Shaun Bax­ter starts a new se­ries look­ing at ‘the notes in the cracks’ in or­der to sig­nif­i­cantly ex­pand and en­hance your melodic op­tions.

Guitar Techniques - - CON­TENTS -

Shaun Bax­ter be­gins a new se­ries, fo­cus­ing on chro­matic pass­ing notes for so­phis­ti­ca­tion.

In com­mon mu­sic par­lance, chro­matic notes are ‘non-scale’ notes. The word ‘chroma’ is the Greek word for colour and, cer­tainly, chro­matic notes are a great way of catch­ing the lis­tener’s ear.

Whether think­ing in terms of paint­ing pic­tures or cre­at­ing flavours, chro­matic notes will add colour and spice to your play­ing, pro­vid­ing you with nearly twice as many notes to choose from (12 notes in each oc­tave in­stead of 7) when im­pro­vis­ing over each chord. Cru­cially, they pro­vide us with the op­por­tu­nity to use ten­sion (dis­so­nance) and then re­solve it (con­so­nance), rather than just dwelling on con­so­nant notes all the time.

Tech­ni­cally, each time you use a chro­matic note, it could be ar­gued that you are im­ply­ing a dif­fer­ent har­mony for that mo­ment. For ex­am­ple, when a G# note is fol­lowed by an A note over an A7 chord, one could view the G# as be­ing the ma­jor 3rd of an im­plied E7 chord lead­ing back to the root (A) of the parental A7 chord: in other words, a per­fect ca­dence of E7(V) to A7(I); how­ever, things needn’t get that com­pli­cated. For the pur­poses of this les­son, we are merely go­ing to view each chro­matic ‘ap­proach note’ as rep­re­sent­ing a form of ten­sion that is go­ing to be re­solved to a scale note (of­ten a chord tone) ei­ther a semi­tone above or be­low.

In jazz (a style that of­ten in­volves chro­matic notes), there is a whole sci­ence sur­round­ing whether a chro­matic note is used on an off­beat (the most palat­able op­tion) or a down­beat (the most pun­gent op­tion) and we will be touch­ing upon this when look­ing at the var­i­ous mu­si­cal ex­am­ples in this les­son.

Fur­ther­more, it has to be said that speed is also an is­sue. The longer you linger on a chro­matic note, the more it will pro­long the agony for the lis­tener; con­versely, the quicker you play, the more lib­er­ties can be taken as any ten­sions cre­ated are brief.

In this les­son, apart from look­ing at some com­mon ways of ap­ply­ing chro­matic ap­proach notes, we are also get­ting you started with lines that fea­ture chro­matic notes in each of the five CAGED shapes of the Mixoly­dian mode. For your ref­er­ence (and a great vis­ual aid mem­oir), Di­a­gram 1 shows all five CAGED shapes of A Mixoly­dian).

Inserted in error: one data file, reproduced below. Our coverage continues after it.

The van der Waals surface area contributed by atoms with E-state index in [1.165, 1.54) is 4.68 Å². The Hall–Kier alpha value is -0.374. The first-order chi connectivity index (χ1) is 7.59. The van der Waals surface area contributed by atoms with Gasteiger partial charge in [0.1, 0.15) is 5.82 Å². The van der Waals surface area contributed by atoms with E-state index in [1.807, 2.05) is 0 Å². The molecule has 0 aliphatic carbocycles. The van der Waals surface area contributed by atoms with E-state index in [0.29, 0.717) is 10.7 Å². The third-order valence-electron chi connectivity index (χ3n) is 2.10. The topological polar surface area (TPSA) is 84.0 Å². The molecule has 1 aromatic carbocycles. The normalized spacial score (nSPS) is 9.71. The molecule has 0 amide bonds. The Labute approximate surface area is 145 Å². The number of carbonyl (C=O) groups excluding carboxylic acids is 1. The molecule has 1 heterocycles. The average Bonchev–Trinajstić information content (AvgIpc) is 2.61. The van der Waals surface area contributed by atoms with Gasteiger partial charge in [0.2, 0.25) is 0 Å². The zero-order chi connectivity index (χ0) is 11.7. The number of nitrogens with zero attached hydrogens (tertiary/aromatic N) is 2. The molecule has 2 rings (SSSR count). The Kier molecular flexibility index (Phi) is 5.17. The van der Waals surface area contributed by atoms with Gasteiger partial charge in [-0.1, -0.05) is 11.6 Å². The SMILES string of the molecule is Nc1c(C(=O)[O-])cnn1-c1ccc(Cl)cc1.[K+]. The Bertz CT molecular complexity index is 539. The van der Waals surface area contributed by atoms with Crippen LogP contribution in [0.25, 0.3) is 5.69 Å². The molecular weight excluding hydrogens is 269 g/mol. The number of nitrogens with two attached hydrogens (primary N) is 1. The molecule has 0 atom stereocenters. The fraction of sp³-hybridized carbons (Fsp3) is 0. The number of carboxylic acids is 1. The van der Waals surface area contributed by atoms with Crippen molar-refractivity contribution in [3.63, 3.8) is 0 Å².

Each CAGED shape pro­vides unique phys­i­cal op­por­tu­ni­ties to ex­e­cute mu­si­cal ideas that are more dif­fi­cult to play in the other four, and it makes sense to have a dif­fer­ent lick and line vo­cab­u­lary in each shape (as op­posed to trans­pos­ing and learn­ing each idea in all five shapes) for quite prac­ti­cal rea­sons. Ba­si­cally, if you have 10 lines, it’s much bet­ter to spread your vo­cab­u­lary so that there are two lines as­signed to each of the five CAGED shapes. This way, not only do you re­duce the amount you have to learn (trans­pos­ing each line to ev­ery shape would re­sult in 50 pieces of in­for­ma­tion in­stead of just 10), but you also max­imise the chances of us­ing all the lines sim­ply by mov­ing around the gui­tar (rather than play­ing the same line ev­ery­where you go). Mov­ing to a new CAGED shape will un­lock a whole new vo­cab­u­lary and so help to keep your play­ing fresh as you move from one area of the neck to another.

In the tran­scrip­tion of the mu­si­cal ex­am­ples, the chro­matic notes are shown in brack­ets, just so that you can vis­ually dis­tin­guish them from the ‘cor­rect’ notes (in other words, the ones that be­long to A Mixoly­dian); how­ever, this does not mean that they should be played as a ‘ghost’-notes (no rhyth­mic value): each chro­matic note has a full note-value (usu­ally a 16th-note in these ex­am­ples) and should be played as loud and proud as any other note within the line.

each caged shape pro­vides op­por­tu­nites to ex­e­cute ideas that are more dif­fi­cult in the other four

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